Guest Post from Isabella Bradford: Why Pinterest Works for Readers (and Writers)

Guest Post from Isabella Bradford: Why Pinterest Works for Readers (and Writers)

Remember the excitement of moving up to “chapter books” in elementary school? Big books with bigger stories and plenty of adventures for the characters meant you were officially a big kid, too – and for most of us, chapter books were the last giant step towards becoming life-long readers.

But reading chapter books meant leaving picture books behind, and I’m not sure I ever got over the loss. Although as I writer I shouldn’t agree, there are times when one picture really is worth a thousand words. I suspect I have a lot of company, too. Most of us are visual creatures. Why else would publishers lavish so much care on the cover-art for romances to attract readers? I freely admit that I’ve bought books by authors new to me simply because I liked the cover.

Still, that cover is likely the only visual that comes with a romance, and often the cover-art bears zero relation to the author’s idea of how the hero or heroine should actually look. Like it or lump it, the cover is the only illustration that authors or readers get.

Until Pinterest.

In the world of social networking, Pinterest is the newbie next to the (relative) old-timers like Facebook and Twitter. Pinterest is often dismissed as a haven for chicken recipies, cute pet photos, and wedding planning. But I’ve discovered that for writers – and for readers – it can be so much more. A Pinterest board can become that illustrated version of a book.

I share a Pinterest page with my good friend and fellow-blogger-&-author Loretta Chase, where we’re our usual internet selves as the Two Nerdy History Girls. Unlike other social networking sites, you don’t have to have your own Pinterest account to visit ours (although it’s easy enough to join.) Anyone can browse.

Here’s the board I created for When You Wish Upon a Duke, my new historical romance for Ballantine/Random House. I’ve included all sorts of 18th century things that relate to the story, from what Charlotte’s wedding ring and dress might have looked like, to dueling pistols, a sedan chair, jewels, and a posh, velvet-covered dog kennel. There’s the grand town house that inspired the one I invented for the Duke of Marchbourne, and the much more modest Dorset country manor where the Wylder sisters might have spent their childhood. I’ve even included a photograph of the tasseled and silk-lined interior of a carriage. And beds: lots of lush, splendid beds (because this IS a romance.)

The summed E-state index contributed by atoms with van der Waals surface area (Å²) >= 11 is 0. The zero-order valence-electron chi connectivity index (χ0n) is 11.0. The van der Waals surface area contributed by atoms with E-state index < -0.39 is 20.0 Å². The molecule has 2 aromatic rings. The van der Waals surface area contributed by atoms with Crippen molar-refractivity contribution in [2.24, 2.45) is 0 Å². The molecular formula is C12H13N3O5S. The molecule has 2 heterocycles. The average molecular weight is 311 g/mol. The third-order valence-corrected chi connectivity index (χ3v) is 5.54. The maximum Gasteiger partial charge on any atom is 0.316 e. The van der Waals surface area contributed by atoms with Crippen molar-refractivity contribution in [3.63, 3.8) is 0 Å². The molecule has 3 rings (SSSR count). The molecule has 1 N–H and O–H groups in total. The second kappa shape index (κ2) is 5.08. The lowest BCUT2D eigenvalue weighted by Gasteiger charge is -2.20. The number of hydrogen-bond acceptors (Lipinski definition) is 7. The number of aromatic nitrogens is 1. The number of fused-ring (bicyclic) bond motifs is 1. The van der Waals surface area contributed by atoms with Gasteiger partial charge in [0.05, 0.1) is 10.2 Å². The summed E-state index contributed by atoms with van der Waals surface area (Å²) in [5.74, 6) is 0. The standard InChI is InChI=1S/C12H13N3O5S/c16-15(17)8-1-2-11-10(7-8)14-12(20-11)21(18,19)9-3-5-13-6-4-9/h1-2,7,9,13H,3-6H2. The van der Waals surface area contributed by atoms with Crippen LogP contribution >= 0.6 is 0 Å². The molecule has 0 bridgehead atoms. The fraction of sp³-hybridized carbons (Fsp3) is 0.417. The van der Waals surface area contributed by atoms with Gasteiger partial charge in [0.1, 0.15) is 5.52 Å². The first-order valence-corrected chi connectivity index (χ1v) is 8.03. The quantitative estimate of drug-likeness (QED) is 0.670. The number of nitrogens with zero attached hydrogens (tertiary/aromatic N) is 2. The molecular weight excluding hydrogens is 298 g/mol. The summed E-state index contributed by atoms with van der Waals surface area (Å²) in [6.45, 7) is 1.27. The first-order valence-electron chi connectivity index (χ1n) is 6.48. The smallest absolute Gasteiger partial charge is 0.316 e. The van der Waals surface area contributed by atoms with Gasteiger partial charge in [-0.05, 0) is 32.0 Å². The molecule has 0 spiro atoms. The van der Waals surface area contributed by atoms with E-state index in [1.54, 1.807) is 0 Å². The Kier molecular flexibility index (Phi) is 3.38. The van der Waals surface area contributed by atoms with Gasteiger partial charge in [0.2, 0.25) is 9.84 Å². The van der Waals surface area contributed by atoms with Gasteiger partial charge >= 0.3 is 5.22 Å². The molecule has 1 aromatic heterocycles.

But my Pinterest boards aren’t just about new books. They’re also a place to store ideas and research for future stories. I’ve always been fascinated by London’s 18th and 19th century pleasure gardens like Vauxhall and Ranelagh, magical places where people from all classes mingled by moonlight for music, dancing, and seduction. Whenever I stumble across something on the internet about pleasure gardens, I stash it (or pin it, in Pinterest jargon) on this page, ready when I might need it. I’ve used it, too: in my next book, When the Duchess Said Yes, the hero and heroine meet at a masquerade at Ranelagh gardens.

Of course, not everything I pin has a purpose. Some things are there just because. I love shoes, so I’ve made a board featuring dozens of pairs of 18th century shoes and slippers. There’s another board devoted to wedding dresses of the past because I’m hopelessly romantic, and one of historical curiosities, like Henry VIII’s horned helmet and boxing squirrels.

And then there’s the board devoted to Hot Heroic Inspiration, which is exactly what it sounds like. ::Sigh:: Isn’t Pinterest great?

Have you discovered Pinterest? If so, what kinds of things do you pin?


Isabella Bradford is a pseudonym for Susan Holloway Scott, the award-winning author of more than forty historical novels and historical romances. Her bestselling books have been published in nineteen countries and translated into fourteen languages, with more than three million copies in print worldwide. Visit Isabella on her website. She also blogs with Loretta Chase at www.TwoNerdyHistoryGirls.com, on Twitter, and on Pinterest.

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